Number of Texas state Democrats to test positive for COVID-19 rises to 5

Two more Texas state Democrats have tested positive for COVID-19 after traveling to Washington, D.C., last week, bringing the total number of cases to five as of Sunday evening.

The Texas House Democratic Caucus announced the additional positive COVID-19 tests in a statement. The positive cases follow three others announced by the caucus the previous day.

“In light of some positive COVID-19 tests over the weekend, the House Democratic Caucus has decided to go beyond CDC guidance and provide daily rapid tests for all Members and staff in Washington D.C. for this week,” the caucus said in its statement. 

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“As part of this precautionary testing, today two additional Members who were fully vaccinated tested positive,” the caucus continued, saying that all of the members who tested positive either do not have symptoms or have only mild symptoms and feel good. 

The Sunday statement did not include the names of the caucus members who tested positive, but state Rep. Trey Martinez Fischer (D) confirmed that he was one of the two members who tested positive on Sunday.

"This morning, I received a positive COVID-19 rapid antigen test result. I am fully vaccinated, and had tested negative on Friday and Saturday. I am quarantining until I test negative, and I am grateful to be only experiencing extremely mild symptoms," Martinez Fischer said in a statement shared on Twitter.

"Just as these new variants sweeping the country are more aggressive than ever, the wave of anti-voter legislation in this country is worse than we’ve seen in generations. That’s why, I will continue the fight for voting rights with every single fiber of my being," he added.

The five Texas Democrats who tested positive used rapid tests, which provide results in several minutes but are not considered as accurate as PCR tests, which take longer, the Austin American-Statesman noted. The members will take a PCR test and take measures to isolate for 10 days, followed by a subsequent test afterward, the newspaper reported.  

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Dozens of Democratic legislators fled Texas last week to prevent a vote on a measure to impose more restrictive voting laws in the state. The politicians met with Vice President Harris, Senate Majority Leader Charles SchumerChuck SchumerMcConnell pushes vaccines, but GOP muddles his message Biden administration stokes frustration over Canada Schumer blasts McCarthy for picking people who 'supported the big lie' for Jan. 6 panel MORE (D-N.Y.) and Sen. Joe ManchinJoe ManchinWhy Biden's Interior Department isn't shutting down oil and gas Overnight Energy: Senate panel advances controversial public lands nominee | Nevada Democrat introduces bill requiring feds to develop fire management plan | NJ requiring public water systems to replace lead pipes in 10 years Transit funding, broadband holding up infrastructure deal MORE (D-W.Va.).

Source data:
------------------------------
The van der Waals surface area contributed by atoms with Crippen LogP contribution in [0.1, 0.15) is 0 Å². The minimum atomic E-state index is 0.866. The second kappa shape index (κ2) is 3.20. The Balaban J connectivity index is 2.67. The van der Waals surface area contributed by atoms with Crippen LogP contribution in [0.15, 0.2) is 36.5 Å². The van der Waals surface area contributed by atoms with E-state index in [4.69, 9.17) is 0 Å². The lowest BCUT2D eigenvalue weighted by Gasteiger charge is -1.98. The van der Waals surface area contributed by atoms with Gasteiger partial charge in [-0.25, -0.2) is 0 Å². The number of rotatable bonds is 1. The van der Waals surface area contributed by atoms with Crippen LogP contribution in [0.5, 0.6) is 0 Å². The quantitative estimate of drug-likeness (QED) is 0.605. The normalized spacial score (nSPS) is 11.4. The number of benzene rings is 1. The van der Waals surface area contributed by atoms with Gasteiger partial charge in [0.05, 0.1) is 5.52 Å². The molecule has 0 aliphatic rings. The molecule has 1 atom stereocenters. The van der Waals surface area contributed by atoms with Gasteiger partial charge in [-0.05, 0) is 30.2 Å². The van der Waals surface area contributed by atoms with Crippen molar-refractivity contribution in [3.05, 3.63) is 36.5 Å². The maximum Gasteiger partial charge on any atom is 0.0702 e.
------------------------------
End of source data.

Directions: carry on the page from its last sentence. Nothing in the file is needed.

Some Republicans and others criticized the group after a photo showed them not wearing masks on a private charter flight as the group headed to D.C., though recent federal masking guidelines have primarily focused on wearing masks on public transportation as opposed to private planes.

In a statement late Saturday, Harris’s senior adviser and chief spokesperson Symone SandersSymone SandersWhite House confirms Harris got COVID-19 test after meeting with Texas Democrats Harris's Walter Reed visit unrelated to meeting with Texas Democrats: White House Number of Texas state Democrats to test positive for COVID-19 rises to 5 MORE said, "Based on the timeline of these positive tests, it was determined the Vice President and her staff present at the meeting were not at risk of exposure because they were not in close contact with those who tested positive and therefore do not need to be tested or quarantined. The Vice President and her staff are fully vaccinated.”

An aide to Manchin previously told The Hill that he “was not exposed to any member who tested positive."

Schumer's office had also previously said it "was informed that none of the fully vaccinated members who tested positive were in contact with our office."

According to the Centers for Disease Control and Prevention, about 68 percent of American adults aged 18 and up have had at least one dose of the COVID-19 vaccine and 59 percent are fully vaccinated.